Integrated customer management

From Wikipedia, the free encyclopedia
Jump to: navigation, search

Integrated customer management (or its acronym, ICM) is a business strategy for improving support by sharing information between discrete departments. ICM brings together three business principles: alignment, agility, and customer-centricity. The phrase “integrated customer management” was coined by Amdocs in 2004. In the communications industry, the phrase seems to becoming more common. For example, when reporting on the 3GSM World Congress in Barcelona in February 14, 2005, the Financial Times printed the headline: “Vendors unveil systems for the real world; Integrated customer management and boosting revenues are the main issues for operators.” [1]

Motivation for integration[edit]

Price and quality of service have become negligible differentiators for companies in the communications, media and entertainment industries (e.g., wireline, wireless, broadband cable, and satellite service providers). The customer experience is emerging as the primary way service providers can stand apart from competitors. The goal of integrated customer management is to align people, processes and technology to enable service providers to deliver the customer experience they intend, rather than having the experience happen as an unplanned result.



All people, processes and systems must be aligned to meet both business goals and customers desires. For example, bundling products is a good example of an initiative that crosses lines of business and/or departments. The product development, marketing and sales departments for local and long distance, wireless and data services must work in conjunction to enable the company to assemble and sell bundled services. Beyond this, customer service, accounting and other functions must also align support resources to shield customers from the complexity of all behind-the-scene operations that make these and all offers possible. Alignment allows customers to perceive and interact with their service providers as one company, not as disparate lines of business.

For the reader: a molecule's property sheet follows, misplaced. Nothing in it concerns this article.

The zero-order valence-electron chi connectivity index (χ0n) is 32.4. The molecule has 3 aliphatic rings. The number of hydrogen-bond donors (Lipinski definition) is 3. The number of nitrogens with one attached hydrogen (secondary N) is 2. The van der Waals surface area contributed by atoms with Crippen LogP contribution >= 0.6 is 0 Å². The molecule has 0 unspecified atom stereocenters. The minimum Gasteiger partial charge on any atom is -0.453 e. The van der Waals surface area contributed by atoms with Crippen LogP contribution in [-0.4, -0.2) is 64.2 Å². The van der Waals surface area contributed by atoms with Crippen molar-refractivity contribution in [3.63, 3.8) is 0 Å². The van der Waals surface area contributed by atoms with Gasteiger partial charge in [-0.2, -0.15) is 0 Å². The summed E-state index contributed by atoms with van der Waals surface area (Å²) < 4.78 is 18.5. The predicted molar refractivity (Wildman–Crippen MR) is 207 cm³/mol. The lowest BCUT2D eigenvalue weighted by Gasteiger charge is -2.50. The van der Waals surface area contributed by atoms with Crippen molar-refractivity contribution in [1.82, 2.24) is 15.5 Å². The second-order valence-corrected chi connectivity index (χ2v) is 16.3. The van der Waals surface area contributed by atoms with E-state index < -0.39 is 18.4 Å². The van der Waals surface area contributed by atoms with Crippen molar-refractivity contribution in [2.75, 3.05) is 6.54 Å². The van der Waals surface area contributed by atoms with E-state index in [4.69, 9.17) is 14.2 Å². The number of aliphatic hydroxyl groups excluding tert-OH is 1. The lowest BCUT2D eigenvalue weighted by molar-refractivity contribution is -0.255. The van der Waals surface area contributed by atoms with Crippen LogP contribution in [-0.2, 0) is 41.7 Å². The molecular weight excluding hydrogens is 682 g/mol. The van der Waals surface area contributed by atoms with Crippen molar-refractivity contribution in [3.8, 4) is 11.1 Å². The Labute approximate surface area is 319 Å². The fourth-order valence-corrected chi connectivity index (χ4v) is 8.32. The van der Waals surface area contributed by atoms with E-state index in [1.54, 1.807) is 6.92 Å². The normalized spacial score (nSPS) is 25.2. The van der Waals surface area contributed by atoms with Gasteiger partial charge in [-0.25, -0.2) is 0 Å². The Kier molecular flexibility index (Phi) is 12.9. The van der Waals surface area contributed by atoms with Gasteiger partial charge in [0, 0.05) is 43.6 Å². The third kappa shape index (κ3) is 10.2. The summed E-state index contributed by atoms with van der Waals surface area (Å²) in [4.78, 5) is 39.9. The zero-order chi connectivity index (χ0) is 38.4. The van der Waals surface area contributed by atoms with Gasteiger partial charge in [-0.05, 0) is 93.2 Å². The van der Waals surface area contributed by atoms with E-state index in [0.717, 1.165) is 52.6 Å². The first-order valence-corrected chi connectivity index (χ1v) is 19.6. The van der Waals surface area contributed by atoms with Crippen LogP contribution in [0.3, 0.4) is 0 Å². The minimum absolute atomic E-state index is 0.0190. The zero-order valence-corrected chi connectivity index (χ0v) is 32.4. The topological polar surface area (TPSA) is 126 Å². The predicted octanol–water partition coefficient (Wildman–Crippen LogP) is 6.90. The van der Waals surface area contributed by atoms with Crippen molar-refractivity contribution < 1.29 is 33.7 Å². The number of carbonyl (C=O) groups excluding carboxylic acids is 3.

In industries where the pace of change has greatly accelerated, service providers must be able to quickly and efficiently react to changing market conditions and customer demands. Entering new businesses or bringing new products to market quickly and cost-effectively is critical and is often a key differentiator between large organizations and their newer, more nimble niche players (e.g., a former utility, wireline service company versus VoIP provider; a traditional financial institution versus a credit card company). Agile organizations can change direction when it makes sense for them to do so—or when their customers demand it—without being hampered by organizational stovepipes, or by inflexible business processes or IT infrastructure.


In the past, ostensibly due to the original utility status of many communication service providers, the customer experience was not a primary concern. Providers sought only to make their products and services available, not necessarily easy to access or use. Therefore, the customer experience was primarily a by-product of internally focused processes designed to achieve the desired result (market or activate a service, generate a bill, enable customer service) efficiently and cost-effectively. Today, consumers have more authority and less patience with a slow, frustrating or otherwise unfulfilling customer experience. Whether they’re interacting with a customer service representative, responding to an advertised offer, downloading content or paying their bill, customers demand that their experience be simple and, optimally, create value for them. Therefore, service providers must put the customer at the center of their business. Customer-centricity means making the business easier for customers to do business with. It also involves understanding customers’ needs and desires and mapping processes and resources to meet them.